Granville on Kupferberg, 'The Rise and Fall of the German Democratic Republic'

Feiwel Kupferberg
Johanna Granville

Feiwel Kupferberg. The Rise and Fall of the German Democratic Republic. New Brunswick and London: Transaction Publishers, 2002. xi + 228 pp. $35.95 (cloth), ISBN 978-0-7658-0119-7.

Reviewed by Johanna Granville (Hoover Institution, Stanford University) Published on H-German (April, 2003)

Nullifying Nazism: Consequences of East Germans' "Predicting the Past"

Nullifying Nazism: Consequences of East Germans' "Predicting" the Past

"What do you call a Soviet historian?" a jokester from the communist era once asked. The answer: "Someone who predicts the past." In this thematically compact monograph, Feiwel Kupferberg (associate professor of sociology at Aalborg University in Denmark) explains that the real source of difficulties of German reunification stem not so much from the economic transition, but from the discrepancies in the ways the West Germans ("Wessies") and East Germans ("Ossies") have viewed their Nazi past. Whereas the West Germans grimly faced it, atoned for it, and transformed their half of the country into a prosperous, free democracy that valued both individual freedom and responsibility, the East Germans absorbed the Soviet-made myth that East Germany was the "victor of history" that successfully resisted the fascists. They blamed their western compatriots for the Nazi atrocities, because West Germany--like Hitler's Germany--was, after all, a capitalist economy. Contrary to popular belief, many Ossies have done quite well economically, precisely because they tend to be more obedient and less opinionated than Wessies, the author states (p. 19). While reunification has been difficult for both German groups, the East Germans have blamed West Germans for closing down their factories and trying to reclaim their land that was lost during World War II. This blame is ironic, given the fact that the East Germans clamored for reunification the most strenuously and have contributed the least amount of wealth to Germany. According to the author, the Kohl government decided to move quickly on reunification because the piecemeal exodus of East German refugees was irritating local mayors and jeopardizing the reunification policy altogether. It would be better to push the policy through, open the floodgates, and then get on with the real business of assimilation (p. 28). In contrast to the petulant East Germans, inwardly resentful West Germans--who footed the hefty bill of reunification --generally restrain themselves from criticizing their eastern neighbors, deeming this "politically incorrect." Kupferberg points to the interesting parallel here to West Germans' manner of treating Jews gingerly just after World War II: it was also politically incorrect to pan them. Indeed a "philo-Semitism" developed. Jews in post-war Western Germany "were elevated overnight from sub-humans to model citizens," he writes (p. 25).

Although Kupferberg has neither worked with original archival documents nor conducted extensive interviews, he deftly synthesizes a large body of recent secondary literature, mostly by German authors. He offers profound insights about the long underestimated effects of the communist culture on East Germans, which only became clear after reunification in 1989, when the differences in coping styles and views of the Nazi past emerged. He articulates well the thesis that the rigid communist system in the GDR inculcated passivity, helplessness, and amoral pragmatism in its citizens. By depriving them of a panoply of individual freedoms--of creative expression, foreign travel, and so on--the system also relieved citizens of individual responsibility and necessary risk-taking. They were trained to look to external sources for cradle-to-grave security. From this perspective, it is not surprising that East Germans also blamed an external source--the West Germans--for their post-reunification troubles.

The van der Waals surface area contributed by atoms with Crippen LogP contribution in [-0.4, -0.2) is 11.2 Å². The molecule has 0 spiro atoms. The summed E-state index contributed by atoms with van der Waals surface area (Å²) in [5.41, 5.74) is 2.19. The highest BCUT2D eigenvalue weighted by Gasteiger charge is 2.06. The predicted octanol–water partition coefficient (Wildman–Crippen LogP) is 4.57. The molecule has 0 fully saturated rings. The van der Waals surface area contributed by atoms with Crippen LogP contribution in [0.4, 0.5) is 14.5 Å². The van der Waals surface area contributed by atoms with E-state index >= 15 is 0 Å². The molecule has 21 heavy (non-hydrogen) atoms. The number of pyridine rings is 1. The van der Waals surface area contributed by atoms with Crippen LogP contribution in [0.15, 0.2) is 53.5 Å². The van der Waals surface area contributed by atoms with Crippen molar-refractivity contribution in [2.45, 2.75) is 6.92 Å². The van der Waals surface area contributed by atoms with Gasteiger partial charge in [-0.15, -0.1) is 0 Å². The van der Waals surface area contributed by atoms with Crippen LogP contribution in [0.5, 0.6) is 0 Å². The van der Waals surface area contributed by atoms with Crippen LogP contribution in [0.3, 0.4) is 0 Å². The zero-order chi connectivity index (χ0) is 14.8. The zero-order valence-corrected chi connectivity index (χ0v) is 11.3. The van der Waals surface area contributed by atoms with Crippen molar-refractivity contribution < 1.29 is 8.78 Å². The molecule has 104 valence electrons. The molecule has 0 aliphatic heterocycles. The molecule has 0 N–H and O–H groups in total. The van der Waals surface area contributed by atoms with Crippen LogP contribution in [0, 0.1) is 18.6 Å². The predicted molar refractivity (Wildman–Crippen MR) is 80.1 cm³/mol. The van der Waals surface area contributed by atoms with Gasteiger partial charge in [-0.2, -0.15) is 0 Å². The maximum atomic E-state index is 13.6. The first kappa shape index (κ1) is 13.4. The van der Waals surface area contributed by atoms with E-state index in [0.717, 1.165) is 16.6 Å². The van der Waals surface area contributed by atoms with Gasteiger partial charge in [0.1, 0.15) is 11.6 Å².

As Kupferberg explains, the Soviet occupiers after 1945 were shrewd to promulgate the abovementioned "victors of history" myth. Indoctrinated to view themselves as communist resistance fighters who defeated the Nazis, East German citizens never had to ask and answer tough moral questions about their complicity in Hitler?s regime. It was easy to blame West Germany for World War Two and the Holocaust, given the presence of officials with Nazi pasts in Chancellor Adenauer's government and intelligence service (originally General Gehlen's Organization).

Not only historians, but political scientists and sociologists will find this book well worth reading. Although not a textbook (despite the title), Kupferberg's book would fit well in graduate and undergraduate courses on East Central Europe, communist history, and international relations. Not all East Germans were as brainwashed as Kupferberg suggests, however, and for that reason serious students of German reunification should also consult Christian Joppke's East German Dissidents and the Revolution of 1989: Social Movement in a Leninist Regime (1995). For a broader perspective on German reunification and its effects on German policies toward the European Union, students should read Jeffrey Anderson's German Unification and the Union of Europe: The Domestic Politics of Integration Policy (1999).

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Citation: Johanna Granville. Review of Kupferberg, Feiwel, The Rise and Fall of the German Democratic Republic. H-German, H-Net Reviews. April, 2003. URL:

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